Are the users of your website having an enjoyable user experience? Or are you playing games with them, by boring them to death with walls of words and confusing calls-to-action?
Quit playing games
You’ve got to stop playing games with your website, and start some serious studying of games. Yep, games, like video games.
Before you think I’ve gone nuts, I’m not alone here. Karl Kapp, along with other learning industry experts, have spoken about gamification for years. You can even take courses on the subject now. Gamification is where you bring game-design principles to situations that aren’t games, such as learning experiences. I first heard about gamification at an ATD conference, but the concept has been around for decades.
For example, I know what a trebuchet is by playing hours of Civilization. Aren’t you impressed?
Oh. Well, anyway, here’s the cool thing: You can take those same principles and use them on your business website.
User Experience Principles from Classics
Here’s some ways to level up your users’ experience on your website, using ideas from my favorite classic Nintendo games.
Give rewards for effort: Super Mario Bros.
In Super Mario Bros, you collect coins and hit bricks with your head to get more coins. Hit bricks with the question mark and you can get Super Mushrooms, Fire Flowers and even 1-Ups. And if you jumped higher on the flagpole, you’d sometimes be rewarded with fireworks. When you play the game, you could just move from left to right and avoid all the bonuses, but most often we want to get as many coins and bonuses as we can.
Takeway: Give your audience bonuses that add value when they follow the path you want them to take. Offer value-adding content such as downloadable worksheets, cheat sheets, small little things that add value. I suggest website owners create a spending plan for content creation, so they can continuously reward users with new bonuses of content.
Help Users Right Away: The Legend of Zelda
In the first Legend of Zelda game, the first screen you see has an open door to a cave. Enter the door and the old man says “It’s dangerous to go alone. Take this!” He then gives you a sword to help you along the way. It’s so obvious it’s almost impossible to miss.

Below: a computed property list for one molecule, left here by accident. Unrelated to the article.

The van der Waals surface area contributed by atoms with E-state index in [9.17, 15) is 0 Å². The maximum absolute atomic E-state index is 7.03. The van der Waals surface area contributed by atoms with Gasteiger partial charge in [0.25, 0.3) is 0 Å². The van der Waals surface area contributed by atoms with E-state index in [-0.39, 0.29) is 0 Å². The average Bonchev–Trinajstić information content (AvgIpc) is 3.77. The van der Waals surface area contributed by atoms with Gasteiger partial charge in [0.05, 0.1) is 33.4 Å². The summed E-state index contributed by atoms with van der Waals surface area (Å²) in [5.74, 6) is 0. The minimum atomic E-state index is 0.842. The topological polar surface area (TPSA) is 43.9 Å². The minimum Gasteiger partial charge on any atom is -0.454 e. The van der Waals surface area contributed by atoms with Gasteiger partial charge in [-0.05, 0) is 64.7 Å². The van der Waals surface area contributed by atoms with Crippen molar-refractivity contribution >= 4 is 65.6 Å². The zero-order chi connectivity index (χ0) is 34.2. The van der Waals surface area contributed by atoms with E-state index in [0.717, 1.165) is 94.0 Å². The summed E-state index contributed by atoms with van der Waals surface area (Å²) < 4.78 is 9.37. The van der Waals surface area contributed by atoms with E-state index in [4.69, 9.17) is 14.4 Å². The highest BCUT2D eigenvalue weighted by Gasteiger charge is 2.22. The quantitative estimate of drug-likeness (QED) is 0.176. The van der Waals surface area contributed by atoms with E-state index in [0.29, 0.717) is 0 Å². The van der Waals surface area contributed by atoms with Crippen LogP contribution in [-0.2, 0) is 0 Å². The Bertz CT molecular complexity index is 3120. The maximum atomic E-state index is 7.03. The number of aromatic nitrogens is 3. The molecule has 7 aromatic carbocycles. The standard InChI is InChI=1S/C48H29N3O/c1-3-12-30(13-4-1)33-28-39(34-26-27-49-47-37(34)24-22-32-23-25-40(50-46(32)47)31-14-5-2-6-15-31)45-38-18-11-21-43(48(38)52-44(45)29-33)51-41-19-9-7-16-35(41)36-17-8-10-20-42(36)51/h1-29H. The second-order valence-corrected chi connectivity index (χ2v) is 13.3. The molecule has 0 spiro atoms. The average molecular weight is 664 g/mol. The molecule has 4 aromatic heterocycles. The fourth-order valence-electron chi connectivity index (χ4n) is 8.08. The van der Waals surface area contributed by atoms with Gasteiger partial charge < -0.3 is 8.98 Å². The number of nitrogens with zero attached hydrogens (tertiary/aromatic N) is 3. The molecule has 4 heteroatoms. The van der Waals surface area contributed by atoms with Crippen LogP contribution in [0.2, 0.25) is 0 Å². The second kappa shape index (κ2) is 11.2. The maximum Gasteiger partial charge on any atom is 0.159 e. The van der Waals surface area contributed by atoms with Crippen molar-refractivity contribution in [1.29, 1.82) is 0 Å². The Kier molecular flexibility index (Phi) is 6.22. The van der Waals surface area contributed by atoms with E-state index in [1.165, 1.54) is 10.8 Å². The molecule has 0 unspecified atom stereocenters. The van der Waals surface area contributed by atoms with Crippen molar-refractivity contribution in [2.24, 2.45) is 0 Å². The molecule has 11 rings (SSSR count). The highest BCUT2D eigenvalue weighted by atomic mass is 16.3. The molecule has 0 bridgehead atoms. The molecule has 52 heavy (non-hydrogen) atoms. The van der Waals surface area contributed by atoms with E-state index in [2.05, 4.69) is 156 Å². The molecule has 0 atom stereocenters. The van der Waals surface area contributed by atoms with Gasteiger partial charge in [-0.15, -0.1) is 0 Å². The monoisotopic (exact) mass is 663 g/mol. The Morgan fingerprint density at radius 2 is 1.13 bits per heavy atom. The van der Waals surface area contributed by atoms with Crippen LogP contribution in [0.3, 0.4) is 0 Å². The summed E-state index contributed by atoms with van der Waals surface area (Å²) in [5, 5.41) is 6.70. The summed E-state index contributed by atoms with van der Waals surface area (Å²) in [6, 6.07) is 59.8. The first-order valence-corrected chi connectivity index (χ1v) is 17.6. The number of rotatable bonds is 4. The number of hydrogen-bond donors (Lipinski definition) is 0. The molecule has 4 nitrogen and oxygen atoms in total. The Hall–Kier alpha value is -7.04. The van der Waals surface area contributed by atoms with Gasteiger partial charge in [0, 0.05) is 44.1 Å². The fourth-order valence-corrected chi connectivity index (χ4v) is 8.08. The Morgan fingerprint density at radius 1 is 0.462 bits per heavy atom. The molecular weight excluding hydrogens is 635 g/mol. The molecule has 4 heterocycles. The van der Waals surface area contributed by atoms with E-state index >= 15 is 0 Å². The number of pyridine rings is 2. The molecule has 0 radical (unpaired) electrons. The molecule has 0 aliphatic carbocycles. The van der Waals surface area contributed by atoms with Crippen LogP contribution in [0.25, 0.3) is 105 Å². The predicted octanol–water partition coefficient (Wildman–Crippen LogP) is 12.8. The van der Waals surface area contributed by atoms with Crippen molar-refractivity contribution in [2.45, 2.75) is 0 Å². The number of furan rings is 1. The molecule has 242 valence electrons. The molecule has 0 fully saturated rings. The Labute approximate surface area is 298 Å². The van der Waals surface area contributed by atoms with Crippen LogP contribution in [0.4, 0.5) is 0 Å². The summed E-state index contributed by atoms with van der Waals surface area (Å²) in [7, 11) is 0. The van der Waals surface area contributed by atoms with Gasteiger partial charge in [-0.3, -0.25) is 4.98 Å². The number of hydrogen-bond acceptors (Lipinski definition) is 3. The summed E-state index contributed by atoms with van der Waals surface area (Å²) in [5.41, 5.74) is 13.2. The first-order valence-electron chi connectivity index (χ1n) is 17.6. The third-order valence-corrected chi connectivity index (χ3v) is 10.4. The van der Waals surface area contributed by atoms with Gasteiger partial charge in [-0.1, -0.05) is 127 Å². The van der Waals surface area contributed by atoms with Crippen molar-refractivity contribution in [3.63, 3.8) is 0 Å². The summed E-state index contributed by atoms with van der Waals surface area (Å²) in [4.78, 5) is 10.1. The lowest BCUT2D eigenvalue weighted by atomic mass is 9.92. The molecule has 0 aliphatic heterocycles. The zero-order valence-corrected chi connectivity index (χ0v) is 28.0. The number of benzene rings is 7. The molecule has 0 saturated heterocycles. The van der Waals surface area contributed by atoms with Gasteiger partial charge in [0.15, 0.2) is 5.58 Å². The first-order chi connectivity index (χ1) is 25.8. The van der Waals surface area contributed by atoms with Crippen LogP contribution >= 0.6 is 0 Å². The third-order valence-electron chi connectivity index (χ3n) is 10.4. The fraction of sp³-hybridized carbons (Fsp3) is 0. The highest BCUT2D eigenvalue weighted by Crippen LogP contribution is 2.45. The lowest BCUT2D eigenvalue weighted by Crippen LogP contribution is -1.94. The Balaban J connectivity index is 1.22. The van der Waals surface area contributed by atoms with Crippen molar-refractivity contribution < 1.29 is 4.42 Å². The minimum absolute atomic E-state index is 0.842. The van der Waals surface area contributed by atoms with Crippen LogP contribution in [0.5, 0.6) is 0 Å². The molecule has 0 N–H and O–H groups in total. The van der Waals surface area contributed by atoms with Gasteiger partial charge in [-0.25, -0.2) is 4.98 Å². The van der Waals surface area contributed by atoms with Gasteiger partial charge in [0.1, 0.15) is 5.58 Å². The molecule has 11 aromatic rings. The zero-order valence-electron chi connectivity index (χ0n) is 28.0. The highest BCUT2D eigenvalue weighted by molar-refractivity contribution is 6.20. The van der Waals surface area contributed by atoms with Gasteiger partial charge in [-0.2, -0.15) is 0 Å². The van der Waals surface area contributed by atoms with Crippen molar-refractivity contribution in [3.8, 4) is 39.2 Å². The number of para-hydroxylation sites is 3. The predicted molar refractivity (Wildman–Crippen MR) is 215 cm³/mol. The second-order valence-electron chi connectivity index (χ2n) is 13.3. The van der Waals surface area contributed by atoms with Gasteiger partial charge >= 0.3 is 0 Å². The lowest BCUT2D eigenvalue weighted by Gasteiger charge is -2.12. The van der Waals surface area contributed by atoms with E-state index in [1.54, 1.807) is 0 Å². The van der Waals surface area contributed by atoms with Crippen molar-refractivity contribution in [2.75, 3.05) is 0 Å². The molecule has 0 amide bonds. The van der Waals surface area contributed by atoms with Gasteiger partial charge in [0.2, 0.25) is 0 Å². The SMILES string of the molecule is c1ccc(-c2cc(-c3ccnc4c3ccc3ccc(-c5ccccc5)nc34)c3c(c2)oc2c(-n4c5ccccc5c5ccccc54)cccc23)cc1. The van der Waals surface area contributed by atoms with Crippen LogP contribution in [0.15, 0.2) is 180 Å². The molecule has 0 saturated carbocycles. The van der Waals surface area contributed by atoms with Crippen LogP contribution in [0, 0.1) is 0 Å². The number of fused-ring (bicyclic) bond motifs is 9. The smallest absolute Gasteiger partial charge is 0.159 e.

Takeaway: Make sure your homepage immediately gives users the tools they need to succeed on your website. If success looks like signing up for your newsletter, then make it the first thing they see. If success looks like contacting you for services, then make that the first thing they see. I suggest website owners to create some SMART goals for their website, so they can make priorities soon what content appears first.
Provide a Clear Path: Castlevania
In Castlevania, Simon Belmont has a pretty simple path to follow: go left to right and whip Dracula’s minions until you get to the boss. Even though there are stairs that send Simon in a different direction from time to time, the goal is clear: Go from left to right to defeat Dracula.
Takeaway: Make a clear path to direct users where you want them to go. This is why it’s important to know your WWW: Who your audience is, What you want them to do, and Why.
So as crazy as it seems, you can learn some great ways to improve your website, all from studying classic video games.
Did you know you can learn some blunders as well? Next week, we’ll look at how the sequels of these classic games dropped the ball, and how you can learn what not to do on your website.
Screenshots of images courtesy of Wikimedia with respect to Nintendo and Konami.